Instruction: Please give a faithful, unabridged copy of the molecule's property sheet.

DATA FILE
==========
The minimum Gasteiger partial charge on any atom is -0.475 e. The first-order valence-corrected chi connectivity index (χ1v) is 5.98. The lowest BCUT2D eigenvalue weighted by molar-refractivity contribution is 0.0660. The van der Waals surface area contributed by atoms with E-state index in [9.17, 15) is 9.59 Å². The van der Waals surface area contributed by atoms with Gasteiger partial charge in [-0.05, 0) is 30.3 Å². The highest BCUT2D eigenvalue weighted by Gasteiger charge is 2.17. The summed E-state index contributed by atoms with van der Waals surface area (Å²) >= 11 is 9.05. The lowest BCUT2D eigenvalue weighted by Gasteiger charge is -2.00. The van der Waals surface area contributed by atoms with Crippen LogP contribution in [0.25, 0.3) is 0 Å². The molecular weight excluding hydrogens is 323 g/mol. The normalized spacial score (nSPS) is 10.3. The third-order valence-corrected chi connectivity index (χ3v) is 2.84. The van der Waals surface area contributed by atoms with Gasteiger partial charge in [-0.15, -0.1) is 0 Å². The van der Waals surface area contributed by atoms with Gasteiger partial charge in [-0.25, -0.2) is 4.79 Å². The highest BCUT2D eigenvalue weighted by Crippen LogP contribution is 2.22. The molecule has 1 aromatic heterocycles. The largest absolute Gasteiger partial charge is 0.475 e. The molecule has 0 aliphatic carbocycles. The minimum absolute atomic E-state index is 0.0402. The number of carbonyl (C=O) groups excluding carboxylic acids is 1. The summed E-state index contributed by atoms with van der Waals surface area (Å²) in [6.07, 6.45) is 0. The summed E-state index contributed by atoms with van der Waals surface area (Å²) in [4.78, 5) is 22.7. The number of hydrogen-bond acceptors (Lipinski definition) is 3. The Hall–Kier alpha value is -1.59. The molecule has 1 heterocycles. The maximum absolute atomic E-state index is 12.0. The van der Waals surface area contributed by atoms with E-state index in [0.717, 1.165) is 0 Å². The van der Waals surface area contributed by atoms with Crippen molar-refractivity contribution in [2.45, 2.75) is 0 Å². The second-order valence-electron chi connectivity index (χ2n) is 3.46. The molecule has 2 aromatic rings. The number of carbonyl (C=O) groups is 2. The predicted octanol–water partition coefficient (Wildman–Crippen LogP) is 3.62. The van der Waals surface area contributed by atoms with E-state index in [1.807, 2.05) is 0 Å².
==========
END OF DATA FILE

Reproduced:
The minimum Gasteiger partial charge on any atom is -0.475 e. The first-order valence-corrected chi connectivity index (χ1v) is 5.98. The lowest BCUT2D eigenvalue weighted by molar-refractivity contribution is 0.0660. The van der Waals surface area contributed by atoms with E-state index in [9.17, 15) is 9.59 Å². The van der Waals surface area contributed by atoms with Gasteiger partial charge in [-0.05, 0) is 30.3 Å². The highest BCUT2D eigenvalue weighted by Gasteiger charge is 2.17. The summed E-state index contributed by atoms with van der Waals surface area (Å²) >= 11 is 9.05. The lowest BCUT2D eigenvalue weighted by Gasteiger charge is -2.00. The van der Waals surface area contributed by atoms with Crippen LogP contribution in [0.25, 0.3) is 0 Å². The molecular weight excluding hydrogens is 323 g/mol. The normalized spacial score (nSPS) is 10.3. The third-order valence-corrected chi connectivity index (χ3v) is 2.84. The van der Waals surface area contributed by atoms with Gasteiger partial charge in [-0.15, -0.1) is 0 Å². The van der Waals surface area contributed by atoms with Gasteiger partial charge in [-0.25, -0.2) is 4.79 Å². The highest BCUT2D eigenvalue weighted by Crippen LogP contribution is 2.22. The molecule has 1 aromatic heterocycles. The largest absolute Gasteiger partial charge is 0.475 e. The molecule has 0 aliphatic carbocycles. The minimum absolute atomic E-state index is 0.0402. The number of carbonyl (C=O) groups excluding carboxylic acids is 1. The summed E-state index contributed by atoms with van der Waals surface area (Å²) in [6.07, 6.45) is 0. The summed E-state index contributed by atoms with van der Waals surface area (Å²) in [4.78, 5) is 22.7. The number of hydrogen-bond acceptors (Lipinski definition) is 3. The Hall–Kier alpha value is -1.59. The molecule has 1 heterocycles. The maximum absolute atomic E-state index is 12.0. The van der Waals surface area contributed by atoms with E-state index in [0.717, 1.165) is 0 Å². The van der Waals surface area contributed by atoms with Crippen molar-refractivity contribution in [2.45, 2.75) is 0 Å². The second-order valence-electron chi connectivity index (χ2n) is 3.46. The molecule has 2 aromatic rings. The number of carbonyl (C=O) groups is 2. The predicted octanol–water partition coefficient (Wildman–Crippen LogP) is 3.62. The van der Waals surface area contributed by atoms with E-state index in [1.807, 2.05) is 0 Å².